1. A polymer brush in good solvent forms a layer of thickness L that scales with number of
monomers, N and grafting densit...
0.60.4
-2
0.20
0
-3
x
1
-4
0.8
-1
-5
Freeenergyofmixing
mole fraction of solvent
Figure 1: ∆Fm, free energy of mixing, ver...
(a) Predictions of ∆Gm
/(NRT) versus φ2, volume fraction of monomer, for T = 275,
300, 325, 332, 350, 400 K.
The Flory-Hug...
0.60.40.20
0
-0.05
y
-0.1
-0.15
1
-0.2
-0.25
0.8
volume fraction of polymer
Flory-HugginsGibbsFreeEnergy∆G/(NRT)
T=300 K
A...
You might not be able to discern easily any inflexion points, but the next exercise
will show that they are definitely there...
h
0.6
1
0.4
0.5
0
0.2
-0.5
-1
0
y
10.8
SecondDerivativeofFlory-HugginsGibbsFreeEnergy∆G/(NRT),wrt
voluemfractionofpolymer
...
y
0.6
0.2
0.4
0.2
0.15
0
0.10.05
Now what we can do is solve for the two values of polymer volume fraction for which
dgg =...
T
330325320315310305300
0.2
0.15
0.1
0.05
And the result is the envelope of spinodals as a function of T. Notice that the
...
Thus, there are 2 equations, µ†
1 = µ‡
1 and µ†
2 = µ‡
2, and 2 unknowns, φ†
2 and φ‡
2 to
solve. These equations are:
χφ2...
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Polymers Homework Help

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Published on: Mar 4, 2016
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Transcripts - Polymers Homework Help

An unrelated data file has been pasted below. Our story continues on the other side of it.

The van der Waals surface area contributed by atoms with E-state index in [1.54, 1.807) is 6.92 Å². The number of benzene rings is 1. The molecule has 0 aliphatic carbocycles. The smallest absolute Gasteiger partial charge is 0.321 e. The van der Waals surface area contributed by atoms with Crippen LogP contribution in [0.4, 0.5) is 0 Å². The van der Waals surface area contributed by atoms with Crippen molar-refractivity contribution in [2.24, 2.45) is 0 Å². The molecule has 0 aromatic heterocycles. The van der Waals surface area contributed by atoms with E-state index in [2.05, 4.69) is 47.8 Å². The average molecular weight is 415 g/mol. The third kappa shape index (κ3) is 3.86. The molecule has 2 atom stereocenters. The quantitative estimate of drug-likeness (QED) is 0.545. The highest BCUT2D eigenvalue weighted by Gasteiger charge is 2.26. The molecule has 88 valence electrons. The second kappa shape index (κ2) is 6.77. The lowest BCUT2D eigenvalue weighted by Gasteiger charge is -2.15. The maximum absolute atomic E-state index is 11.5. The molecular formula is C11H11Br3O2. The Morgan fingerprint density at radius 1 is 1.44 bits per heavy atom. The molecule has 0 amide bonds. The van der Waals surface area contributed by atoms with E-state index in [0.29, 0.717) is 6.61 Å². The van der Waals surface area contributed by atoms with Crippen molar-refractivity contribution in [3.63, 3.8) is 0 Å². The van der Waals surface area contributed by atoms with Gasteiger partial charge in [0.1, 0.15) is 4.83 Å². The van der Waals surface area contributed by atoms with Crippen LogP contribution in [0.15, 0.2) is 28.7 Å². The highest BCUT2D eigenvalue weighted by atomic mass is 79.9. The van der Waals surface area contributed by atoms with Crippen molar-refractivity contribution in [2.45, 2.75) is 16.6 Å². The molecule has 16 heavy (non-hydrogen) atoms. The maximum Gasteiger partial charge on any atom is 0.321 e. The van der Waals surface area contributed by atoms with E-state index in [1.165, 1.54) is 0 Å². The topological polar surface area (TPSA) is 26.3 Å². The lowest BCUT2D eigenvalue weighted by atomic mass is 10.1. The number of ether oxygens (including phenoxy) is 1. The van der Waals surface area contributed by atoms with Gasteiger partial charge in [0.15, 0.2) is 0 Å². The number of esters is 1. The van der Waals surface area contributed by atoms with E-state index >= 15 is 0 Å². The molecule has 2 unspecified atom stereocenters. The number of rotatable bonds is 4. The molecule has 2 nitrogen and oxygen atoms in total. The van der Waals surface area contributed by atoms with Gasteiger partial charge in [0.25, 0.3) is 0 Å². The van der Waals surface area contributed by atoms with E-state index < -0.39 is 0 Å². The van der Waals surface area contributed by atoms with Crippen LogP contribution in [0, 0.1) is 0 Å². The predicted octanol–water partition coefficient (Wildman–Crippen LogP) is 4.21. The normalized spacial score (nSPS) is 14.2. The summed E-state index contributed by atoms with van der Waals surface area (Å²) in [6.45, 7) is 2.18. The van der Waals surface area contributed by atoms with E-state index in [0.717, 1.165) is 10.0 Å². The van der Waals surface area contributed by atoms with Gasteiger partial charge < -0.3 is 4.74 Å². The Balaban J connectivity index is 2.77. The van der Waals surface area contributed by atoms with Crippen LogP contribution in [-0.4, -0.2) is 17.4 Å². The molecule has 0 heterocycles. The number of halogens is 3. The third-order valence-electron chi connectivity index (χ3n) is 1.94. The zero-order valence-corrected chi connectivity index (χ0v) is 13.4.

• 1. 1. A polymer brush in good solvent forms a layer of thickness L that scales with number of monomers, N and grafting density σ as L ∼ aNσ1/3 . How does the polymer thickness scale in poor solvent? In poor solvent, an isolated chain will collapse to a small sphere of size R ∼ N1/3 a. So if the chains were grafted a distance D apart where D > R, then the surface will be dotted with “mushrooms” of size R ∼ N1/3 a that contain monomer and no solvent. Thus, the thickness of the polymer will not be homogeneous when the polymer is grafted dilutely on the surface in the presence of poor solvent. In that case, L = 0 or L = R ∼ N1/3 a, and is independent of the grafting density when σ = (D/a)−2 is in the range 0 < σ < (R/a)−2 . Notice that the highest grafting density at which the molten globules remain isolated, σ = (R/a)−2 , scales as N−2/3 (this you can see by replacing R with the scaling N1/3 a) so that as the chain gets larger, this upper grafting limit gets smaller. On the other hand, if D < R, then the globules will coalesce so as to form a homogeneous layer which minimise polymer contact with the solvent. In this case, as each chain is grafted to the surface within an area D2 , and the volume of the collapsed chain is the number of monomrs times the voluem of each monomer, then the layer thickness is 1 chain D2 area × Na3 volume chain = L or L = Na3 D2 = Na3 /a2 D2/a2 = aNσ. That is, under poor solvent conditions the layer thickness depends linearly upon the grafting density. 2. A researcher suggests a new model for the phase separation of a binary mixture of solvent (species 1) and solute (species 2). The researcher has written this new solution thery, “the three-hump model”, in a lengthy manuscript for publication. You are given the job of reviewing the manuscript and informing the editor of its correctness or incorrectness. You have not read the researcher’s excessively long description, but one of his figures (reproduced below) rings “alarm bells”, signalling that the model violates fundamen- tal thermodynamics. Using only the researchers figure, explain to the editor why this manuscript should not be published. Describe all incorrrect aspects of this figure. Our online Tutors are available 24*7 to provide Help with Polymers Homework/Assignment or a long term Graduate/Undergraduate Polymers Project. Our Tutors being experienced and proficient in Polymers sensure to provide high quality Polymers Homework Help. Upload your Polymers Assignment at ‘Submit Your Assignment’ button or email it to info@assignmentpedia.com. You can use our ‘Live Chat’ option to schedule an Online Tutoring session with our Polymers Tutors. http://www.assignmentpedia.com/chemical-engineering-assignment-help.html For further details, visit http://www.assignmentpedia.com/ or email us at info@assignmentpedia.com or call us on +1-520-8371215